• Although not shown on the graph, the absolute number of papers published in these formerly high-ranking paid access journals (including Cell and Nature) has remained relatively constant. It is their relative ranking that has dropped as the number of pubs in other journals has increased.

Preprints & BioRxiv

BioRxiv is both over-counted and under-counted because of how we handle preprints: When a paper shows up as a preprint we add it as a preprint. Once or twice a year, we check all pubs currently in preprint form to see if they have been published in a peer-reviewed journal. If they have, then we delete the preprint version, and add the peer-reviewed pub.

This has two implications:

  • The total number of articles that have been published in BioRxiv is actually much higher than shown.
  • At most points in time, the number of pubs shown in BioRxiv is an over-count of Galaxy-related pubs that still don't exist in a peer-reviewed journal.

The 10,000th Pub?

The 10,000th pub is

  • Dai, W., Xiong, J., Zheng, H., Ni, S., Ye, Y., & Wang, C. (2020). Effect of Rhizophora apiculata plantation for improving water quality, growth, and health of mud crab. Applied Microbiology and Biotechnology, 104(15), 6813–6824. https://doi.org/10.1007/s00253-020-10716-7

Which is an exemplar 10,000th publication: It's

However, in one way it going against trends: It's in a paid access journal.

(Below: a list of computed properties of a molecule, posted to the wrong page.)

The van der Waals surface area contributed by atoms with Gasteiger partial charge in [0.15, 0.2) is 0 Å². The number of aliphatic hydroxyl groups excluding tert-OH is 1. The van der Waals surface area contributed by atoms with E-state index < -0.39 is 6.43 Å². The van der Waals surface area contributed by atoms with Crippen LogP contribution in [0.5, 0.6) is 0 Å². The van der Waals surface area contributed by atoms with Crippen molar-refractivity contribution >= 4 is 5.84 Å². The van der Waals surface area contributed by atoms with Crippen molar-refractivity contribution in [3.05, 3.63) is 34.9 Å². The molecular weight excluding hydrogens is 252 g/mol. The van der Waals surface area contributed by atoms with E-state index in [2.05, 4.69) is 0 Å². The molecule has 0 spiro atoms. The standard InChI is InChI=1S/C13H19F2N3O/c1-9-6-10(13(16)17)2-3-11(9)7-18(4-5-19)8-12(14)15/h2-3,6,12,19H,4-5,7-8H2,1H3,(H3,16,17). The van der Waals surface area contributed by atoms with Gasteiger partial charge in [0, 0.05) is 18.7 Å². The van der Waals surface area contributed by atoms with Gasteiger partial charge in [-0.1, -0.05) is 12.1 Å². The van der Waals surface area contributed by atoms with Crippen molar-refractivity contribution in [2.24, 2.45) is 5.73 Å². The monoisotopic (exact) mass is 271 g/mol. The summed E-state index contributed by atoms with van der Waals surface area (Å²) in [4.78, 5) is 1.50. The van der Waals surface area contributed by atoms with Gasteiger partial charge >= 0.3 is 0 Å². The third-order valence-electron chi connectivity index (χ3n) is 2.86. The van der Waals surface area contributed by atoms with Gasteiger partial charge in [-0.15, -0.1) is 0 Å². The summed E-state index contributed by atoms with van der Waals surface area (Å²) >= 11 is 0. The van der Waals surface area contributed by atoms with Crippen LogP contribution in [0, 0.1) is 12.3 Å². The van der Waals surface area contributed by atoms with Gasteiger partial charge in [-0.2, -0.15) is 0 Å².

The Future

The future of Galaxy being referenced, used, and extended in journals, theses, books, and preprints is bright. However, the future of curating all those pubs is a wee bit murky. Above I said:

If trends continue, we will hit 20,000 pubs by 2024.

Which means adding about 3000 pubs per year. Lately we have knocked the false positive rate for our pub searches down to around 20%, which means we will be reviewing about 3600 pubs per year, or 300 per month.

This is not scalable with current methods.

How we do, and how much we do, paper curation in the future is uncertain. Right now every paper that automatic searches can identify is scanned by me, and either flagged as irrelevant or added to the library. Easy papers take a 1-2 minutes. Most papers take 2-4 minutes, and some take much longer. If we assume 3 minutes per pub, and 300 pubs a month going forward, that is 180 hours per year, or a full work-month. if 4 minutes per pub is a more accurate guess then we go to 240 hours per year.

Why go through the trouble?

Or: why not just use a purely automated process like Google Scholar citation alerts?

Most papers that use Galaxy don't formally reference it

Getting tools and platforms cited is a common challenge for bioinformatics software. The more popular / ubiquitous the platform is, the less likely it is that researchers will think of citing it in their methods sections. Galaxy faces this challenge constantly. (It could be worse. I imagine even fewer researchers cite PubMed, Python, or R.) We are grateful when we papers mention Galaxy at all. Expecting everyone to also include formal citations would just be frustrating, and is just not going to happen.